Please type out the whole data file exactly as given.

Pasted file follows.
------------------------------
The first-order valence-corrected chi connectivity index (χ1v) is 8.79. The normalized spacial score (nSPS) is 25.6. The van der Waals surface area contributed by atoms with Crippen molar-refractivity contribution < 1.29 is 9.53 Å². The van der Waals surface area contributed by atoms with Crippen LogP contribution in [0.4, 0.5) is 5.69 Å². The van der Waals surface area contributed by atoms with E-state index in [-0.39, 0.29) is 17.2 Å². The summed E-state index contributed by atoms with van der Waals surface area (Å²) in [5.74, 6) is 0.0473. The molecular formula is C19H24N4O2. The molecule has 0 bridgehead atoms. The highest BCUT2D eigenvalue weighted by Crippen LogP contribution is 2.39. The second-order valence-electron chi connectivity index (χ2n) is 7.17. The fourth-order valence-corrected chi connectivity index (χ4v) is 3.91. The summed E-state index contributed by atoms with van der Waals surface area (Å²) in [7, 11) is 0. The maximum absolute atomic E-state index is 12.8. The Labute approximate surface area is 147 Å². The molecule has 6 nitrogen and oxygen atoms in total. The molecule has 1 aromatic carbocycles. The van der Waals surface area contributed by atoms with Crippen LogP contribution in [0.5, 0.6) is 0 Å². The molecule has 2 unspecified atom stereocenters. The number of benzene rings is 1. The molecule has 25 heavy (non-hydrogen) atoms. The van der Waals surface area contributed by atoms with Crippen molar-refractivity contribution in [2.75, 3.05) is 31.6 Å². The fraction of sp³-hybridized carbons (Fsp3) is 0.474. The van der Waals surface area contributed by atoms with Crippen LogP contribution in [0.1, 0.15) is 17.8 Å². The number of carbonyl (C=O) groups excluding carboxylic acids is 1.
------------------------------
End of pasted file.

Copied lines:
The first-order valence-corrected chi connectivity index (χ1v) is 8.79. The normalized spacial score (nSPS) is 25.6. The van der Waals surface area contributed by atoms with Crippen molar-refractivity contribution < 1.29 is 9.53 Å². The van der Waals surface area contributed by atoms with Crippen LogP contribution in [0.4, 0.5) is 5.69 Å². The van der Waals surface area contributed by atoms with E-state index in [-0.39, 0.29) is 17.2 Å². The summed E-state index contributed by atoms with van der Waals surface area (Å²) in [5.74, 6) is 0.0473. The molecular formula is C19H24N4O2. The molecule has 0 bridgehead atoms. The highest BCUT2D eigenvalue weighted by Crippen LogP contribution is 2.39. The second-order valence-electron chi connectivity index (χ2n) is 7.17. The fourth-order valence-corrected chi connectivity index (χ4v) is 3.91. The summed E-state index contributed by atoms with van der Waals surface area (Å²) in [7, 11) is 0. The maximum absolute atomic E-state index is 12.8. The Labute approximate surface area is 147 Å². The molecule has 6 nitrogen and oxygen atoms in total. The molecule has 1 aromatic carbocycles. The van der Waals surface area contributed by atoms with Crippen LogP contribution in [0.5, 0.6) is 0 Å². The molecule has 2 unspecified atom stereocenters. The number of benzene rings is 1. The molecule has 25 heavy (non-hydrogen) atoms. The van der Waals surface area contributed by atoms with Crippen molar-refractivity contribution in [2.75, 3.05) is 31.6 Å². The fraction of sp³-hybridized carbons (Fsp3) is 0.474. The van der Waals surface area contributed by atoms with Crippen LogP contribution in [0.1, 0.15) is 17.8 Å². The number of carbonyl (C=O) groups excluding carboxylic acids is 1.